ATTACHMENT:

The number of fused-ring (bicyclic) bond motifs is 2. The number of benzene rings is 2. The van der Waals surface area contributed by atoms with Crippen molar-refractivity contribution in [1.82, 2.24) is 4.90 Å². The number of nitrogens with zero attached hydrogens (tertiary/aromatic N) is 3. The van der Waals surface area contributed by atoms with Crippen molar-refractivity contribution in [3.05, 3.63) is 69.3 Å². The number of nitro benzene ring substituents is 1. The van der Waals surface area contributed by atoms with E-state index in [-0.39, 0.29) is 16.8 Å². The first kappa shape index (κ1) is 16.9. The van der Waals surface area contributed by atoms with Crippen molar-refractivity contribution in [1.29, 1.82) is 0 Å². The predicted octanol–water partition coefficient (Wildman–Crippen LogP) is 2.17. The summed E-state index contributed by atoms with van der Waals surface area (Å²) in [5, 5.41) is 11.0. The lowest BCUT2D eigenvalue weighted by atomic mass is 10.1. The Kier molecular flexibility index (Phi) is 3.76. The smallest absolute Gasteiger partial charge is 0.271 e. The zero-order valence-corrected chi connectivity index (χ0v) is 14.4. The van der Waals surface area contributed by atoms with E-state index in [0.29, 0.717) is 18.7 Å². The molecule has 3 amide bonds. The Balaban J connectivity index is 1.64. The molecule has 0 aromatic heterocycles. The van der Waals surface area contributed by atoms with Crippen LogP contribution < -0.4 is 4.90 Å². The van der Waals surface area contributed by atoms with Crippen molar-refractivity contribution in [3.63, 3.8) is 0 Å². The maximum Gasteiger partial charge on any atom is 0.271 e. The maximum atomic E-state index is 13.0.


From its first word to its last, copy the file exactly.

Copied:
The number of fused-ring (bicyclic) bond motifs is 2. The number of benzene rings is 2. The van der Waals surface area contributed by atoms with Crippen molar-refractivity contribution in [1.82, 2.24) is 4.90 Å². The number of nitrogens with zero attached hydrogens (tertiary/aromatic N) is 3. The van der Waals surface area contributed by atoms with Crippen molar-refractivity contribution in [3.05, 3.63) is 69.3 Å². The number of nitro benzene ring substituents is 1. The van der Waals surface area contributed by atoms with E-state index in [-0.39, 0.29) is 16.8 Å². The first kappa shape index (κ1) is 16.9. The van der Waals surface area contributed by atoms with Crippen molar-refractivity contribution in [1.29, 1.82) is 0 Å². The predicted octanol–water partition coefficient (Wildman–Crippen LogP) is 2.17. The summed E-state index contributed by atoms with van der Waals surface area (Å²) in [5, 5.41) is 11.0. The lowest BCUT2D eigenvalue weighted by atomic mass is 10.1. The Kier molecular flexibility index (Phi) is 3.76. The smallest absolute Gasteiger partial charge is 0.271 e. The zero-order valence-corrected chi connectivity index (χ0v) is 14.4. The van der Waals surface area contributed by atoms with E-state index in [0.29, 0.717) is 18.7 Å². The molecule has 3 amide bonds. The Balaban J connectivity index is 1.64. The molecule has 0 aromatic heterocycles. The van der Waals surface area contributed by atoms with Crippen LogP contribution < -0.4 is 4.90 Å². The van der Waals surface area contributed by atoms with Crippen molar-refractivity contribution in [3.63, 3.8) is 0 Å². The maximum Gasteiger partial charge on any atom is 0.271 e. The maximum atomic E-state index is 13.0.